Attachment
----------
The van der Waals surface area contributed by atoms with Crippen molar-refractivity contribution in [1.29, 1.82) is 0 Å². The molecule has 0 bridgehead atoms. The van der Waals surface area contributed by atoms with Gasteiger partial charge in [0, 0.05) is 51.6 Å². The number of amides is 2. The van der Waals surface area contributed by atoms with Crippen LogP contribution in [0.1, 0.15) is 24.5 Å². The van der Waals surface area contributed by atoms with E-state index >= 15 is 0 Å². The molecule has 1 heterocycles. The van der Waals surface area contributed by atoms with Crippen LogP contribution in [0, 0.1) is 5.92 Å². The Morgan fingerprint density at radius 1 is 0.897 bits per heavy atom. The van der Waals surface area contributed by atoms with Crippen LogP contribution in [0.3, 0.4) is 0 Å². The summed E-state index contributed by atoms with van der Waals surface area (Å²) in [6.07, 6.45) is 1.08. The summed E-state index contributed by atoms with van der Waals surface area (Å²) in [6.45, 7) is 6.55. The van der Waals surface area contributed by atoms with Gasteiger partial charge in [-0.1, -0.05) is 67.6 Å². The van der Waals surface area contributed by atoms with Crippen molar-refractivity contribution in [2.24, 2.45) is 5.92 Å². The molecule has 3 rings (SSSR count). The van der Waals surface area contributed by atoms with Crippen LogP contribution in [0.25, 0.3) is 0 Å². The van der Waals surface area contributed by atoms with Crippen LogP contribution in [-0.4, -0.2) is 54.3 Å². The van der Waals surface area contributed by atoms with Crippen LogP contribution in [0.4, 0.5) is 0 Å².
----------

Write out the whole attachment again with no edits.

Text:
The van der Waals surface area contributed by atoms with Crippen molar-refractivity contribution in [1.29, 1.82) is 0 Å². The molecule has 0 bridgehead atoms. The van der Waals surface area contributed by atoms with Gasteiger partial charge in [0, 0.05) is 51.6 Å². The number of amides is 2. The van der Waals surface area contributed by atoms with Crippen LogP contribution in [0.1, 0.15) is 24.5 Å². The van der Waals surface area contributed by atoms with E-state index >= 15 is 0 Å². The molecule has 1 heterocycles. The van der Waals surface area contributed by atoms with Crippen LogP contribution in [0, 0.1) is 5.92 Å². The Morgan fingerprint density at radius 1 is 0.897 bits per heavy atom. The van der Waals surface area contributed by atoms with Crippen LogP contribution in [0.3, 0.4) is 0 Å². The summed E-state index contributed by atoms with van der Waals surface area (Å²) in [6.07, 6.45) is 1.08. The summed E-state index contributed by atoms with van der Waals surface area (Å²) in [6.45, 7) is 6.55. The van der Waals surface area contributed by atoms with Gasteiger partial charge in [-0.1, -0.05) is 67.6 Å². The van der Waals surface area contributed by atoms with Crippen molar-refractivity contribution in [2.24, 2.45) is 5.92 Å². The molecule has 3 rings (SSSR count). The van der Waals surface area contributed by atoms with Crippen LogP contribution in [0.25, 0.3) is 0 Å². The van der Waals surface area contributed by atoms with Crippen LogP contribution in [-0.4, -0.2) is 54.3 Å². The van der Waals surface area contributed by atoms with Crippen LogP contribution in [0.4, 0.5) is 0 Å².